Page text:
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Former Family Research Scholars Folbre and Budig Weigh In on Lack of Support for Working Mothers in America

Thomas Lohnes/Getty

The research of economist Nancy Folbre (FRS '07-'08) and sociologist Michelle Budig (FRS '06-'07) is featured in The Atlantic story "In Germany, Parents Can Sue the Government for Failing to Provide Child Care."  Folbre and Budig comment on the lack of public support provided to American working mothers as opposed to their European counterparts--in this case, Germany.

CRF Awards Five Fall Travel Grants

The Center for Research on Families is excited to announce the recipients of this year’s Fall Travel Awards. Every semester CRF provides funding for graduate students to present their family research at an academic conference. CRF’s award helps offset the costs of travel and allows students the opportunity to meet and present with other researchers in their field. Since we began to offer the award in 2010, CRF has helped dozens of students from a wide range of disciplines attend national and international academic conferences.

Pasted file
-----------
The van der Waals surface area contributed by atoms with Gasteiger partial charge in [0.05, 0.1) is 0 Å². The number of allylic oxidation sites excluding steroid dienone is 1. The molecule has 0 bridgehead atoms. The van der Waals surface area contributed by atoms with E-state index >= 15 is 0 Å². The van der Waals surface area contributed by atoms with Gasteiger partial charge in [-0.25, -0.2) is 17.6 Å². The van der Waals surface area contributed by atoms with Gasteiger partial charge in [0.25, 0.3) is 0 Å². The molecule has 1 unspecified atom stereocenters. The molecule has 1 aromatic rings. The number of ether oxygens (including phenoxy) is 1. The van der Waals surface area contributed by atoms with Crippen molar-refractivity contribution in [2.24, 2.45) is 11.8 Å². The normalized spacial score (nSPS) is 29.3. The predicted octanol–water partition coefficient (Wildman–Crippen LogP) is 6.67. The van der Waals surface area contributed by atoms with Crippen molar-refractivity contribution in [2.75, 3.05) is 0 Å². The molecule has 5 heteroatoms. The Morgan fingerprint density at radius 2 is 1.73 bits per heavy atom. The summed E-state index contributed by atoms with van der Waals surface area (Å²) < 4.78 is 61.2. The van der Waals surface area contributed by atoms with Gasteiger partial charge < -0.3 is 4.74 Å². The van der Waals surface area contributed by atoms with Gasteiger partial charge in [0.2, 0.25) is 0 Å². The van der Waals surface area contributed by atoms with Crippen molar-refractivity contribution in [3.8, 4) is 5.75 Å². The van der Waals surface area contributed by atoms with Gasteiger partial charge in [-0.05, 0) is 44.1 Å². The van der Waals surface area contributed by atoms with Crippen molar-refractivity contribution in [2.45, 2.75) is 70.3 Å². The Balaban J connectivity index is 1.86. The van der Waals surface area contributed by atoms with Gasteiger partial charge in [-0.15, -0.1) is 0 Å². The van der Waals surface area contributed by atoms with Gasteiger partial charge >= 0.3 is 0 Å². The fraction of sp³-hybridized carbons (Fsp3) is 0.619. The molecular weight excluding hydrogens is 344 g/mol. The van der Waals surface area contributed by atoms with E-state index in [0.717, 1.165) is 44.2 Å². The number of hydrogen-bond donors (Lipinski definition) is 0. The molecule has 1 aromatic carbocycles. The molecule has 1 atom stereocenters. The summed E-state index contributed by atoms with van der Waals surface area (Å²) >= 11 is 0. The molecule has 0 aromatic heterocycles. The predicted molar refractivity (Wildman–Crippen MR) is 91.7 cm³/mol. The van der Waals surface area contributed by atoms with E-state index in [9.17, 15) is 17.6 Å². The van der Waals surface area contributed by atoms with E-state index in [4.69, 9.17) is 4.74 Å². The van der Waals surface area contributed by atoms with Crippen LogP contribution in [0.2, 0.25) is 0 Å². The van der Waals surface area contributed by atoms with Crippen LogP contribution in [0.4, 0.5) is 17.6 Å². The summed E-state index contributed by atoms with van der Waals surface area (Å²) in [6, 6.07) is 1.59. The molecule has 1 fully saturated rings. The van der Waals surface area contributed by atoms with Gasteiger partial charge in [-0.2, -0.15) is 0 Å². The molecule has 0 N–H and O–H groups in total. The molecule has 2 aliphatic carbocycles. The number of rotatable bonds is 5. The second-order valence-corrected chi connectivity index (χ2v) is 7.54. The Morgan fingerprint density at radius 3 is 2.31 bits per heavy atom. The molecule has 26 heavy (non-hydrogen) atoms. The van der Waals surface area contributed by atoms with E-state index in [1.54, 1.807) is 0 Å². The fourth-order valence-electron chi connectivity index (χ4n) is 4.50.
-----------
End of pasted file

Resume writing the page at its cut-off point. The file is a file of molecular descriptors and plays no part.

CRF Scholars Move Ahead with Successful Grants

Students in a UMass Lab

Three of CRF’s current and former Family Research Scholars were recently successful in their multimillion dollar federal grant applications. The scholars will embark on investigations which will address pressing national health concerns such as the link between breast cancer risk and household products, how African-American men cope with stress, and how technologies can help patients with chronic health conditions manage their fatigue and sleep.

Early-Life Chemical Exposures and Female Puberty-Related Outcomes in Animal Models

Early-Life Chemical Exposures and Female Puberty-Related Outcomes in Animal Models Video
Watch Sue Fenton's Tay Gavin Erickson lecture on the role of chemical exposure on the regulation of fetal mammary gland development. In the lecture she describes how her current research can strengthen our understanding of the mechanisms underlying the effects of early life exposures that lead to persistent changes in breast tissue and enhance disease susceptibility over one’s lifetime.

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